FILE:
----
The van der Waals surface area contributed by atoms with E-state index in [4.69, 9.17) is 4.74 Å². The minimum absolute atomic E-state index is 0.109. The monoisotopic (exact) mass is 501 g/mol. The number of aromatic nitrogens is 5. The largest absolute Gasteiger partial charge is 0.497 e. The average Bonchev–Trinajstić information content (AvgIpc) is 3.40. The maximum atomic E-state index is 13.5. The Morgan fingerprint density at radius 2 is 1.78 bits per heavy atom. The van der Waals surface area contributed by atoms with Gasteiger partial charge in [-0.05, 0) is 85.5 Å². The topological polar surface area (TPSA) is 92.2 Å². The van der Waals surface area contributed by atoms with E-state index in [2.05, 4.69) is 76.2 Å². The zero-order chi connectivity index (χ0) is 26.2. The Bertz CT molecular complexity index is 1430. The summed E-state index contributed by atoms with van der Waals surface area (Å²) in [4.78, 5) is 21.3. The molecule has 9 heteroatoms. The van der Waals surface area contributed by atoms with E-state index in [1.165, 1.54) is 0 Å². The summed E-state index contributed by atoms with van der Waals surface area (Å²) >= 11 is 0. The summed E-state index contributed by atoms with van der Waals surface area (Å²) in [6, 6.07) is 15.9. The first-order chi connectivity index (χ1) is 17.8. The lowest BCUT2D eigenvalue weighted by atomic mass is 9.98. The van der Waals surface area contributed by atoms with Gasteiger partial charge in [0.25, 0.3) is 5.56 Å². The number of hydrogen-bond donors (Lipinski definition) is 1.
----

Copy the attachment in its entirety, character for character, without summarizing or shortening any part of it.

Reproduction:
The van der Waals surface area contributed by atoms with E-state index in [4.69, 9.17) is 4.74 Å². The minimum absolute atomic E-state index is 0.109. The monoisotopic (exact) mass is 501 g/mol. The number of aromatic nitrogens is 5. The largest absolute Gasteiger partial charge is 0.497 e. The average Bonchev–Trinajstić information content (AvgIpc) is 3.40. The maximum atomic E-state index is 13.5. The Morgan fingerprint density at radius 2 is 1.78 bits per heavy atom. The van der Waals surface area contributed by atoms with Gasteiger partial charge in [-0.05, 0) is 85.5 Å². The topological polar surface area (TPSA) is 92.2 Å². The van der Waals surface area contributed by atoms with E-state index in [2.05, 4.69) is 76.2 Å². The zero-order chi connectivity index (χ0) is 26.2. The Bertz CT molecular complexity index is 1430. The summed E-state index contributed by atoms with van der Waals surface area (Å²) in [4.78, 5) is 21.3. The molecule has 9 heteroatoms. The van der Waals surface area contributed by atoms with E-state index in [1.165, 1.54) is 0 Å². The summed E-state index contributed by atoms with van der Waals surface area (Å²) >= 11 is 0. The summed E-state index contributed by atoms with van der Waals surface area (Å²) in [6, 6.07) is 15.9. The first-order chi connectivity index (χ1) is 17.8. The lowest BCUT2D eigenvalue weighted by atomic mass is 9.98. The van der Waals surface area contributed by atoms with Gasteiger partial charge in [0.25, 0.3) is 5.56 Å². The number of hydrogen-bond donors (Lipinski definition) is 1.